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Medicare’s 50th birthday in 2015 is drawing attention to the state of health care for older and disabled adults. While Medicare is more protective than insurance plans that cover people under age 65, a recent survey by the Commonwealth Fund found that the U.S. lags worldwide in health care for those over 65, as reported in a New York Times article this month. The survey compared seniors’ health care in the U.S. with that of Australia, Canada, France, Germany, the Netherlands, New Zealand, Norway, Sweden, Switzerland, and the UK. Here are the survey’s findings reported by the Times, with quotes by Robin Osborn of Commonwealth Fund:
‘■ Our older population is sicker. We lead the list in the proportion of people over 65 who have two or more chronic diseases (68 percent report hypertension, heart disease, diabetes, cancer, etc.) and who take four or more prescription drugs (53 percent). Only a third of seniors in the United Kingdom have multiple chronic conditions. (The survey didn’t include residents of nursing homes or other care facilities.)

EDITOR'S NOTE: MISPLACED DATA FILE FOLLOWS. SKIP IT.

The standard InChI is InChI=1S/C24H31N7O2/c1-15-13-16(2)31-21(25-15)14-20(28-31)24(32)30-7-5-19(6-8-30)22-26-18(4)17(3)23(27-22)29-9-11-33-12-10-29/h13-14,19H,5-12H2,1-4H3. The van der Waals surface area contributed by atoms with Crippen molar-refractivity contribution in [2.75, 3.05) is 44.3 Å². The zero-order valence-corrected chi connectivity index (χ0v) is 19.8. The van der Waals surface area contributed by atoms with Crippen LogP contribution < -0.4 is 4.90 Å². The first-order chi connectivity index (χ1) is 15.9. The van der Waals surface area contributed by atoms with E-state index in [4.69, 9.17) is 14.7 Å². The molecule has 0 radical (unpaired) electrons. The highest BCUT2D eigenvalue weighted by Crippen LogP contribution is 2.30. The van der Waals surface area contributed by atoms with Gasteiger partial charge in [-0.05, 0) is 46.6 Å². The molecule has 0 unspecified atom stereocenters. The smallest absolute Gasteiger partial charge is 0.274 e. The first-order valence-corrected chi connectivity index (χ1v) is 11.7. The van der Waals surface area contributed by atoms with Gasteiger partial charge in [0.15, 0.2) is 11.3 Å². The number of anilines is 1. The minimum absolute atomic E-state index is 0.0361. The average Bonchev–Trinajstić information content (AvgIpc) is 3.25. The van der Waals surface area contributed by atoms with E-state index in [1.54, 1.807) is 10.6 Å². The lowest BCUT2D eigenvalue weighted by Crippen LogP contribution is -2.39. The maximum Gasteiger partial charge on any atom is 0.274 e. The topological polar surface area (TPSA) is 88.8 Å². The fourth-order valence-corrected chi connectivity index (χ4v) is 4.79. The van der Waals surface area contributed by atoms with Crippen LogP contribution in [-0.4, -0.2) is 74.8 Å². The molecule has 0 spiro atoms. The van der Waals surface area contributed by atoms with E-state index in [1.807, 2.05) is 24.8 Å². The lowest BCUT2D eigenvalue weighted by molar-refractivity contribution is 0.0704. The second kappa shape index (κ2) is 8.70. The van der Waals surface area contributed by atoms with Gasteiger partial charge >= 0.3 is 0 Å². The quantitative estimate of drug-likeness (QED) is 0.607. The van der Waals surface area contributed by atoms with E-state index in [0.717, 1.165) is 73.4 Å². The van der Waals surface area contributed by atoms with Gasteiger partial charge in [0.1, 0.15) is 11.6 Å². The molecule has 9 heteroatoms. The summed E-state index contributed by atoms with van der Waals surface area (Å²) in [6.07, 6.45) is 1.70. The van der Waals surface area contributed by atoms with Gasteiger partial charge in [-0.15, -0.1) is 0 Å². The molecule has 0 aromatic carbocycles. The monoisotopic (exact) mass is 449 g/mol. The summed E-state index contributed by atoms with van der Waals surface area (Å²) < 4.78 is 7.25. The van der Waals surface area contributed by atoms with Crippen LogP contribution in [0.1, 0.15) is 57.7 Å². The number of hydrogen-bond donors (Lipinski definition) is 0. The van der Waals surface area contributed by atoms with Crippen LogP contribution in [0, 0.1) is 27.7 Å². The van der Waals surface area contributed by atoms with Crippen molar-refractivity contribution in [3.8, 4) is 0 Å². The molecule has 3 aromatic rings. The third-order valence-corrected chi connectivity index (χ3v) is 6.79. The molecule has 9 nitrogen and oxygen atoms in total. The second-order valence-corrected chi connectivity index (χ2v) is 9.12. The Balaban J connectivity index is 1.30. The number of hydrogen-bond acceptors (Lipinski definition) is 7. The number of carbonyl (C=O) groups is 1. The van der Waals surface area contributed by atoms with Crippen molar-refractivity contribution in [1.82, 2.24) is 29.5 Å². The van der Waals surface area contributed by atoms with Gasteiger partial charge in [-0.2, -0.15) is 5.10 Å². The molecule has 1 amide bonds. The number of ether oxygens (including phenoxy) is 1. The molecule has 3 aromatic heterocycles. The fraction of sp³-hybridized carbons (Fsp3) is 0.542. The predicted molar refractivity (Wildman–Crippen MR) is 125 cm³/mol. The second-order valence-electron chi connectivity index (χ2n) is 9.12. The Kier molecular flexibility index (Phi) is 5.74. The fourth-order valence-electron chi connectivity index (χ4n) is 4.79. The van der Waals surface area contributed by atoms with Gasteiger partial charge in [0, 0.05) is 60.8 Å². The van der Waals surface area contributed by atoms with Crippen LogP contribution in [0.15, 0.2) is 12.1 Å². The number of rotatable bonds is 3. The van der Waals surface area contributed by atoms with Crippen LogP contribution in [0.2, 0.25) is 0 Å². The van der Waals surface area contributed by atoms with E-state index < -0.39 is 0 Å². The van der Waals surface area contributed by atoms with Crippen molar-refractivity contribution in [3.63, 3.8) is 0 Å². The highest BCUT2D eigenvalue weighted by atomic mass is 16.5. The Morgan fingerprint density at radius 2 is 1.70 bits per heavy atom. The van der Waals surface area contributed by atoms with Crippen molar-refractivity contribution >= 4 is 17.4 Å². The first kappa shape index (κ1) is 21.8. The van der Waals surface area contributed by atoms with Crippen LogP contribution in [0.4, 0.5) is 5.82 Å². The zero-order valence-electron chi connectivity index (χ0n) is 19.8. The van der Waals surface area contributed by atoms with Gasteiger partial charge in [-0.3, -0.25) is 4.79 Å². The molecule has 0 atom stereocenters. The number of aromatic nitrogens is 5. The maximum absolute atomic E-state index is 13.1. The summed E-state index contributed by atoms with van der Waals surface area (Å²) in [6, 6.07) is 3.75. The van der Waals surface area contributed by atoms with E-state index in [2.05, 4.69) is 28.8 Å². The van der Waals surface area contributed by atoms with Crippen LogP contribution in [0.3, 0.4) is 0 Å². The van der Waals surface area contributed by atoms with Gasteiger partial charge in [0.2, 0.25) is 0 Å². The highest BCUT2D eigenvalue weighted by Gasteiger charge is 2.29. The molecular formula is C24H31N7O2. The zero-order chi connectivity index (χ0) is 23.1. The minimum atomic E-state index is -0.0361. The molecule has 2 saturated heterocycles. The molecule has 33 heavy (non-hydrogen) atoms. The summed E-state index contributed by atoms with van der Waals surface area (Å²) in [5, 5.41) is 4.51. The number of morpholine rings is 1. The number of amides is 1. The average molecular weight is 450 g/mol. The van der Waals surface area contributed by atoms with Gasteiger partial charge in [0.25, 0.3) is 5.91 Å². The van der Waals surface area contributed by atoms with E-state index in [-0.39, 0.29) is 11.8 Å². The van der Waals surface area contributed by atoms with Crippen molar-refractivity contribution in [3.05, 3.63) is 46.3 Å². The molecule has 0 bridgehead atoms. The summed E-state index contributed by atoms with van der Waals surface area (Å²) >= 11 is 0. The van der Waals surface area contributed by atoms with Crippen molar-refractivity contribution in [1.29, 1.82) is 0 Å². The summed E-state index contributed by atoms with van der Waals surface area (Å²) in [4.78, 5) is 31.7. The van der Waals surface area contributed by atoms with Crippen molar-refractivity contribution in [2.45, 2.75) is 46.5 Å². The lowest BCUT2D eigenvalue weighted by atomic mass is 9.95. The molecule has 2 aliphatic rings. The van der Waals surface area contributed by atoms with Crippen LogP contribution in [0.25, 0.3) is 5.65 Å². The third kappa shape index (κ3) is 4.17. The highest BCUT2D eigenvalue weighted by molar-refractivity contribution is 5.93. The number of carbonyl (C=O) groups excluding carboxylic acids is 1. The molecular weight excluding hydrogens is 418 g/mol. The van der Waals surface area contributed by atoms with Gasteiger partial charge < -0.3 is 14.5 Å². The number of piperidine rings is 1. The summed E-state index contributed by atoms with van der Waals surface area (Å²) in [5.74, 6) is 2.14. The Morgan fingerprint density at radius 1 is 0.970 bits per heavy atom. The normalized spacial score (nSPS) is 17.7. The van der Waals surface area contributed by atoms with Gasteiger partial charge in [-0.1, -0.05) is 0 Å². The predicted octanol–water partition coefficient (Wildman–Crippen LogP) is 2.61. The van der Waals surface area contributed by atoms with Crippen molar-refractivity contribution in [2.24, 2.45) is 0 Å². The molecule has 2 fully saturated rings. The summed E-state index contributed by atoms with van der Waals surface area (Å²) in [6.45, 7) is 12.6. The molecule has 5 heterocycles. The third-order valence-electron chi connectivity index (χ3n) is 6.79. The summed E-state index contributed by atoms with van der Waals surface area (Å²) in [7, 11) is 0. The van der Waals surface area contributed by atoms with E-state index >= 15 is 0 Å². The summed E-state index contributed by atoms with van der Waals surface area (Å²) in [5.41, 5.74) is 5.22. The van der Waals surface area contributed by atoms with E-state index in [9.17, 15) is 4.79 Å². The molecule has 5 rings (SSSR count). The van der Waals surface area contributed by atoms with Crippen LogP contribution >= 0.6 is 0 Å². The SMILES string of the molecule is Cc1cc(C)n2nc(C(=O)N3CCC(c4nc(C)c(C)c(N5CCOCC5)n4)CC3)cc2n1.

“One thing we know contributes to this is not having an ongoing, stable source of health insurance throughout your life,” Ms. Osborn said. Before they became Medicare-eligible, American seniors may have forgone preventive treatments or let conditions worsen because they couldn’t afford care.
■ Older Americans still struggle to pay for health care. Nineteen percent said that in the past year, cost was a barrier that prevented their seeing a doctor, undergoing a recommended test or treatment or filling a prescription. In only one other surveyed nation (New Zealand, at 10 percent) did that proportion reach double digits.
Among American seniors, 21 percent had out-of-pocket medical expenses that topped $2,000 and 11 percent had problems paying their medical bills. In Norway and Sweden, 1 percent had problems paying; in Germany, 3 percent.
“As good as Medicare is – it provides excellent coverage over all – it still isn’t as protective as the coverage people get in other countries,” Ms. Osborn said. Its deductibles and cost-sharing requirements still leave many Americans scrambling to afford drugs and doctors – which also cost more here.’